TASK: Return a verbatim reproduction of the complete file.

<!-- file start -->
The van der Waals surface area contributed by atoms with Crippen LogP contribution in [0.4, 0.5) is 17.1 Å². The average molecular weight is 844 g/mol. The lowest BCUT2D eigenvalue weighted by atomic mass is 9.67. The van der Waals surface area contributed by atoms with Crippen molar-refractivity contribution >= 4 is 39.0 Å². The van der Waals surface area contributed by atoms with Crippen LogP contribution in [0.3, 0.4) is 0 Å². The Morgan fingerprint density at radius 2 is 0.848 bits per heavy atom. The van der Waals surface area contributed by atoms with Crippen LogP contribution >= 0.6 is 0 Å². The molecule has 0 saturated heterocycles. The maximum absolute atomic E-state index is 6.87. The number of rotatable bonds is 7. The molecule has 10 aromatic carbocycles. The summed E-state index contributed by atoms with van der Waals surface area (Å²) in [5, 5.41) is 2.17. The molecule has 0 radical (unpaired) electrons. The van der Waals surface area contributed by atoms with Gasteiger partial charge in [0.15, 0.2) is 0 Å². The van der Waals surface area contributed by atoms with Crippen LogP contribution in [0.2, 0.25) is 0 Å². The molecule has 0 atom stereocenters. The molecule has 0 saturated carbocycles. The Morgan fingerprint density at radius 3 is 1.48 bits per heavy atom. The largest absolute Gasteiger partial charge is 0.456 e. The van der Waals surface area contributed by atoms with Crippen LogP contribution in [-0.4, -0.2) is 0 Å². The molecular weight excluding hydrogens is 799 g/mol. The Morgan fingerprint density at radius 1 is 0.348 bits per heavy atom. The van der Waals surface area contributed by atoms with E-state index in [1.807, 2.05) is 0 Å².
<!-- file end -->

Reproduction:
The van der Waals surface area contributed by atoms with Crippen LogP contribution in [0.4, 0.5) is 17.1 Å². The average molecular weight is 844 g/mol. The lowest BCUT2D eigenvalue weighted by atomic mass is 9.67. The van der Waals surface area contributed by atoms with Crippen molar-refractivity contribution >= 4 is 39.0 Å². The van der Waals surface area contributed by atoms with Crippen LogP contribution in [0.3, 0.4) is 0 Å². The Morgan fingerprint density at radius 2 is 0.848 bits per heavy atom. The van der Waals surface area contributed by atoms with Crippen LogP contribution >= 0.6 is 0 Å². The molecule has 0 saturated heterocycles. The maximum absolute atomic E-state index is 6.87. The number of rotatable bonds is 7. The molecule has 10 aromatic carbocycles. The summed E-state index contributed by atoms with van der Waals surface area (Å²) in [5, 5.41) is 2.17. The molecule has 0 radical (unpaired) electrons. The van der Waals surface area contributed by atoms with Gasteiger partial charge in [0.15, 0.2) is 0 Å². The van der Waals surface area contributed by atoms with Crippen LogP contribution in [0.2, 0.25) is 0 Å². The molecule has 0 atom stereocenters. The molecule has 0 saturated carbocycles. The Morgan fingerprint density at radius 3 is 1.48 bits per heavy atom. The largest absolute Gasteiger partial charge is 0.456 e. The van der Waals surface area contributed by atoms with Crippen LogP contribution in [-0.4, -0.2) is 0 Å². The molecular weight excluding hydrogens is 799 g/mol. The Morgan fingerprint density at radius 1 is 0.348 bits per heavy atom. The van der Waals surface area contributed by atoms with E-state index in [1.807, 2.05) is 0 Å².